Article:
If that sounds like a certain species of primate, the complexity of social interactions within South American coati bands has been likened to that of some monkeys. This is marked by high levels of reciprocal behaviour that must require the animals to remember exactly who has helped them in the past.

The two remaining species of coati were not identified as distinct until much later, and were considered to be a single species until 2009. The western mountain coati (Nasuella olivacea) inhabits the northern part of the Andes in Colombia and Ecuador, and has also recently been seen in Peru. The endangered eastern mountain coati (Nasuella meridensis) is found in the Merida Mountains, a northeastern extension of the Andes into Venezuela. Both species are roughly half the size of the lowland coatis, with a uniform brownish-grey colour, except for the stripes on the tail, and a nose that is even longer and narrower. Although traditionally placed in their own genus, having apparently split away before the Ice Ages, this has been recently questioned on chromosomal and genetic grounds.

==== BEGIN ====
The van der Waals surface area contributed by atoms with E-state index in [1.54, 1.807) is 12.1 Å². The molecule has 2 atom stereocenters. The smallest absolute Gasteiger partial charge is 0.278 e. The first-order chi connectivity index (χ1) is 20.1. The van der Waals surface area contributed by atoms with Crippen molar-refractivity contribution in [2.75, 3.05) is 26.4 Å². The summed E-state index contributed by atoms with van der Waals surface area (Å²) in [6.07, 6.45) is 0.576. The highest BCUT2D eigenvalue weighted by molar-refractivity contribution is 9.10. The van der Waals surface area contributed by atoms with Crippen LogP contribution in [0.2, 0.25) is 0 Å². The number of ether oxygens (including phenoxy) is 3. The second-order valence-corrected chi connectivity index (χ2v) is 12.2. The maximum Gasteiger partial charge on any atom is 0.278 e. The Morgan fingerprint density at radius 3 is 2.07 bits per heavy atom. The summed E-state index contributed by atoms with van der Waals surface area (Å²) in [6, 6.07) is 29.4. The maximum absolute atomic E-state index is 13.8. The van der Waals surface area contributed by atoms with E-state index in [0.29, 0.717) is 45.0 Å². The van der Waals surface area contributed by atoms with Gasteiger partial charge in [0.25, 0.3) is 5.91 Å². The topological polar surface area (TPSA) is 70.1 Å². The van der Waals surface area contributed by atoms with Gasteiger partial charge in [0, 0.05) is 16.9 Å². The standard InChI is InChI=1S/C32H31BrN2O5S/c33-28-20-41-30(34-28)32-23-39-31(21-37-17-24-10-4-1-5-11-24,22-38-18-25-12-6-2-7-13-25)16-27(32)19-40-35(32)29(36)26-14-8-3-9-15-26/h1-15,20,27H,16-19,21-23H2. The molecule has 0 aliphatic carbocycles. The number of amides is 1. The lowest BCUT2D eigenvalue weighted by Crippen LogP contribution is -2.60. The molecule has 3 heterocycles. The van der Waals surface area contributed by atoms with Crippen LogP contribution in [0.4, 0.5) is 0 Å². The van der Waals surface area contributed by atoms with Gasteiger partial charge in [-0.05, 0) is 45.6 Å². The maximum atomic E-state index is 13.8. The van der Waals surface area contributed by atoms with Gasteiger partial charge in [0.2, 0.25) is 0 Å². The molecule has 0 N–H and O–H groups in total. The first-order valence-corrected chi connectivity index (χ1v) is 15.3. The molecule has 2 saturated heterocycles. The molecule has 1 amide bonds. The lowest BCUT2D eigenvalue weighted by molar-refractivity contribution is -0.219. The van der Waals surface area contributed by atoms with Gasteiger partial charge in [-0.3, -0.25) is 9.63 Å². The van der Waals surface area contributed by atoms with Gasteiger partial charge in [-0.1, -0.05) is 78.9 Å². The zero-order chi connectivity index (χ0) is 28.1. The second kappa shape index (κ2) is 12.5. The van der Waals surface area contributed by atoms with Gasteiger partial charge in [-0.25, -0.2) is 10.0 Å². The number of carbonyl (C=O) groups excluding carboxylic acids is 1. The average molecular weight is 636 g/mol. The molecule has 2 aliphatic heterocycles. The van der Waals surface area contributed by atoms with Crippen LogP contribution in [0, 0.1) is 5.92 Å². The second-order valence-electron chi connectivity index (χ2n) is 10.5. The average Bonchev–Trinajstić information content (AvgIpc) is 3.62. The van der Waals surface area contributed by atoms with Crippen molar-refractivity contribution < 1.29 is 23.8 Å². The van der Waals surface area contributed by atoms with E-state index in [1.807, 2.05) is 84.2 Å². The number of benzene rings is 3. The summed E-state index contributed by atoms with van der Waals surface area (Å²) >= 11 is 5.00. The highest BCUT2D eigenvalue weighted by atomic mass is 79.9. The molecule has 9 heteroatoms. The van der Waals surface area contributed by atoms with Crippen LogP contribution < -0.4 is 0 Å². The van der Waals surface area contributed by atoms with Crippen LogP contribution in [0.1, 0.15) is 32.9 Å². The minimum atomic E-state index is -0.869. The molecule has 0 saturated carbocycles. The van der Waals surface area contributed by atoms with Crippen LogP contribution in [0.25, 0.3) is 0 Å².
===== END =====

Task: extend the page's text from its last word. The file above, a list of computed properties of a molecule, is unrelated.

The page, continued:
Mountain coatis, as their name suggests, live in higher elevations than the other species, at least 1,300 metres (4,300 feet) above sea level, and, rarely, even above 3,200 metres (10,500 feet). These areas are mostly dominated by cloud forests, although they may also live above the tree line in the "paramo" habitat of the higher Andean slopes. 

Their diet contains significantly more invertebrate matter, especially beetles and millipedes, than the lowland species, with vegetation providing less than 10% of their total food. Otherwise, we know relatively little about them, although it's likely that their habits are similar to those of their lowland kin. For instance, they are sometimes seen in groups, but sometimes alone, which would suggest a similar split between all-female bands and solitary males... but there are, as yet, no detailed studies to confirm this.

The western species is relatively tolerant of humans, being found close to high-altitude cities such as Bogota, while the eastern one lives in areas so remote that human encroachment isn't yet an issue. Even so, the latter is known from such a comparatively small area, and so few sites within that area, that it is provisionally listed as an endangered species, pending any clear evidence to the contrary.

While there are several other members of the raccoon family living in Latin America, only one other, besides the common raccoon and the white-nosed coati, lives in the US. It is to that, and its closest relative, that I will turn next.

[Photos by Terry Stone and "Rufus 46", from Wikimedia Commons. Painting by Ulisse Aldrovandi, in the public domain.]